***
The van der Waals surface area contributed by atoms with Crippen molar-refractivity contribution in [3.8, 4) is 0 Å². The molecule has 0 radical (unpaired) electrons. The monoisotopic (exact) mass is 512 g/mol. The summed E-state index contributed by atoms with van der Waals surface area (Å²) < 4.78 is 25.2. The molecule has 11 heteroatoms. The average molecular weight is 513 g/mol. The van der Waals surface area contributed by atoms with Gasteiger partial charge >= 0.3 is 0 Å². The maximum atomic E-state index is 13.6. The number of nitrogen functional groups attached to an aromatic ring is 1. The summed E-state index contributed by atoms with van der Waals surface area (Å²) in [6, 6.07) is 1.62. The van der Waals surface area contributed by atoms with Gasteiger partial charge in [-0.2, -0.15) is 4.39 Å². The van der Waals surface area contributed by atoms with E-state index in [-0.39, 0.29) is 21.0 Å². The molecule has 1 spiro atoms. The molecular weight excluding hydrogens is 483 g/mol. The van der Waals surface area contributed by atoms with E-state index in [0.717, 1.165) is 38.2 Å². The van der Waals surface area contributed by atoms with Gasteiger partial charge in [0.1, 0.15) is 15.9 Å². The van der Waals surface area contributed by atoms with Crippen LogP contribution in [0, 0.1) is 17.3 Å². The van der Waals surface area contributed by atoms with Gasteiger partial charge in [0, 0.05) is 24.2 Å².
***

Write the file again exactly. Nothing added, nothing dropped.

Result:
The van der Waals surface area contributed by atoms with Crippen molar-refractivity contribution in [3.8, 4) is 0 Å². The molecule has 0 radical (unpaired) electrons. The monoisotopic (exact) mass is 512 g/mol. The summed E-state index contributed by atoms with van der Waals surface area (Å²) < 4.78 is 25.2. The molecule has 11 heteroatoms. The average molecular weight is 513 g/mol. The van der Waals surface area contributed by atoms with Gasteiger partial charge >= 0.3 is 0 Å². The maximum atomic E-state index is 13.6. The number of nitrogen functional groups attached to an aromatic ring is 1. The summed E-state index contributed by atoms with van der Waals surface area (Å²) in [6, 6.07) is 1.62. The van der Waals surface area contributed by atoms with Gasteiger partial charge in [-0.2, -0.15) is 4.39 Å². The van der Waals surface area contributed by atoms with E-state index in [-0.39, 0.29) is 21.0 Å². The molecule has 1 spiro atoms. The molecular weight excluding hydrogens is 483 g/mol. The van der Waals surface area contributed by atoms with E-state index in [0.717, 1.165) is 38.2 Å². The van der Waals surface area contributed by atoms with Gasteiger partial charge in [0.1, 0.15) is 15.9 Å². The van der Waals surface area contributed by atoms with Crippen LogP contribution in [0, 0.1) is 17.3 Å². The van der Waals surface area contributed by atoms with Gasteiger partial charge in [0, 0.05) is 24.2 Å².